companies, not multi-nationals) wil be dismissed by some industry
folks as being too revolutionary for Factor, especially given its
CIRPA beginnings and mainstream roots. To these people I would put
forth the notion that with changing times comes the necessity for
the changing of ideas and the rise of a new awareness - that the
business models that helped the Canadian Industry grow throughout
the 70s and 80s are no longer effective and that we need to enact
change in deciding who, what, where and when we support.
SOCAN, the CMRRA, CIRPA, CRIA and 25 other lobbying
groups have called for the ratification and enforcement of the WIPO
treaty that would effectively allow for legislation outlawing file-sharing
and downloading, severely limiting public access to creative works
of all types; Fading Ways and its network of supporters (its entire
artist roster, as well as Creative Commons, Flora.ca and several
other record labels around the world, to name just a few people)
feel that this madness must stop - it is misguided greed that will
serve ONLY THE INTERESTS OF THE LARGEST IP COPYRIGHT HOLDERS, ie.
the multi-national labels and publishers - NOT THE INTERESTS OF
CANADIAN ARTISTS OR TRUE CANADIAN LABELS! Certainly NOT the interests
of Canadian Culture or true Heritage.
We urge the public (and artists who care about
life-long sustainable careers!) to stand up for what is right: lobby
for a renewal of FACTOR's contract under fair distribution for genuine
Canadian artistic and cultural interests. Lobby the government at
all levels (House of Commons, Senate, Canadian Heritage and other
legislators) for a BALANCED updating of the Copyright Act, that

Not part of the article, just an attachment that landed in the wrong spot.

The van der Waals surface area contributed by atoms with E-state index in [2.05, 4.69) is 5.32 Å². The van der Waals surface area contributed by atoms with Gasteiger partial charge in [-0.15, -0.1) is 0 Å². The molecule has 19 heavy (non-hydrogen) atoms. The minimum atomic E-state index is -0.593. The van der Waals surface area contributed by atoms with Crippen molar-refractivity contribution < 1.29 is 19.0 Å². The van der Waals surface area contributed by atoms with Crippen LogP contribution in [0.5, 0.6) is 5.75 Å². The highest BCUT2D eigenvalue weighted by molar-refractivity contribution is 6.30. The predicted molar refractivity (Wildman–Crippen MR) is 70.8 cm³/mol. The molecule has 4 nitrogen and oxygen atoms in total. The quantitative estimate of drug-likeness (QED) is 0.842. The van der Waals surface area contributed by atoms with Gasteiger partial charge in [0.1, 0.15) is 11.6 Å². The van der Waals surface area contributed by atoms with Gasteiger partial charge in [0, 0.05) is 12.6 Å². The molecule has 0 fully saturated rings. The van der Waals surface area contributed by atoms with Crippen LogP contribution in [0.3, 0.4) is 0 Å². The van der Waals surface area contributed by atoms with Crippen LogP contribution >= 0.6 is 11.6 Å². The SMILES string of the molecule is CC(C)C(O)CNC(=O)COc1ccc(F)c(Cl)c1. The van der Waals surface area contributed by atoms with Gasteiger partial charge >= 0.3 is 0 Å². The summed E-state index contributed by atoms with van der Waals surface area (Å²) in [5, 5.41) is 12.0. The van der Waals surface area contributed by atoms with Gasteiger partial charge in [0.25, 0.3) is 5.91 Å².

has served us fairly and well in the past history of our Country.
Keep well in mind the importance of "fair use" and the
dangers of undue copyright term extensions. And realize once and
for all that the Private Copying Levy is a sham that steals from
the people to feed only the already-rich. (Not to mention the other
uses of CDRs, ie. data storage, and personal recordings, that are
being even more unfairly taxed).
Having clarified our stance, we would also urge
the Department of Canadian Heritage to renew Factor's contract
and keep supporting Canadian talent at home and abroad.
To Heritage Minister Hélène Scherrer
I respectively submit, in addition to ongoing Factor support, that
downloading should remain legal, and I respectivelly second the
opinion of Mr. Howard Knopf, an Ottawa lawyer who represents the
Canadian Internet Policy and Public Interest Clinic, when he says
that the "minister's first job is to defend the interests of
the public" and those of Canadian creators and musicians -
not the international copyright interests of the multi-national
labels who penned the WIPO treaties to protect their own commercial
interests above all others.
Toronto, April 13th 2004
-- Additional links of interest:
Canadian Internet Policy and Public Interest Clinic
Feisty Online News & Views from BC, with comments
at bottom. Article by Jay Currie.
Thanks to Mary Dickie for the great conversation
and excellent article!
Stay tooned for more...
This page is meant as a positive opening of dialogue
about Factor, downloading, and anything else to do with music. I'd
love to hear from you either directly or via the Fading Ways forum,
where you can post your opinions. The SAVE CANADIAN MUSIC forum,
as I mentioned above, is another great place for discussion. Visit
and check it out!